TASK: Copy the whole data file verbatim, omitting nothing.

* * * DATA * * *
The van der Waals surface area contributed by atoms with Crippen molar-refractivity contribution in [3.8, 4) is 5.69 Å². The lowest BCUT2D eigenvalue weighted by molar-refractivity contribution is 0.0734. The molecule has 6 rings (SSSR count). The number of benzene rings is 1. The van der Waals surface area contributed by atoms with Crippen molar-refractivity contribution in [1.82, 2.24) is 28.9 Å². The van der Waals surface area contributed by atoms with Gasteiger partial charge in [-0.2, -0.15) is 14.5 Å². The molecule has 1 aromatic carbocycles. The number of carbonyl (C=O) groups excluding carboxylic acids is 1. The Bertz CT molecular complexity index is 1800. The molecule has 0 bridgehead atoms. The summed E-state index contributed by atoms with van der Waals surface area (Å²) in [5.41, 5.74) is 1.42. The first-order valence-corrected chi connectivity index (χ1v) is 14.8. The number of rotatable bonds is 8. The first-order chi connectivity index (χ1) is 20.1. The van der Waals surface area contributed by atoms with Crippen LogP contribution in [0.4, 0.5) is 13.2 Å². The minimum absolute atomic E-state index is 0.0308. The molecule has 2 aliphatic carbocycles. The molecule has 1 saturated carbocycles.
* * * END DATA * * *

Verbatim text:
The van der Waals surface area contributed by atoms with Crippen molar-refractivity contribution in [3.8, 4) is 5.69 Å². The lowest BCUT2D eigenvalue weighted by molar-refractivity contribution is 0.0734. The molecule has 6 rings (SSSR count). The number of benzene rings is 1. The van der Waals surface area contributed by atoms with Crippen molar-refractivity contribution in [1.82, 2.24) is 28.9 Å². The van der Waals surface area contributed by atoms with Gasteiger partial charge in [-0.2, -0.15) is 14.5 Å². The molecule has 1 aromatic carbocycles. The number of carbonyl (C=O) groups excluding carboxylic acids is 1. The Bertz CT molecular complexity index is 1800. The molecule has 0 bridgehead atoms. The summed E-state index contributed by atoms with van der Waals surface area (Å²) in [5.41, 5.74) is 1.42. The first-order valence-corrected chi connectivity index (χ1v) is 14.8. The number of rotatable bonds is 8. The first-order chi connectivity index (χ1) is 20.1. The van der Waals surface area contributed by atoms with Crippen LogP contribution in [0.4, 0.5) is 13.2 Å². The minimum absolute atomic E-state index is 0.0308. The molecule has 2 aliphatic carbocycles. The molecule has 1 saturated carbocycles.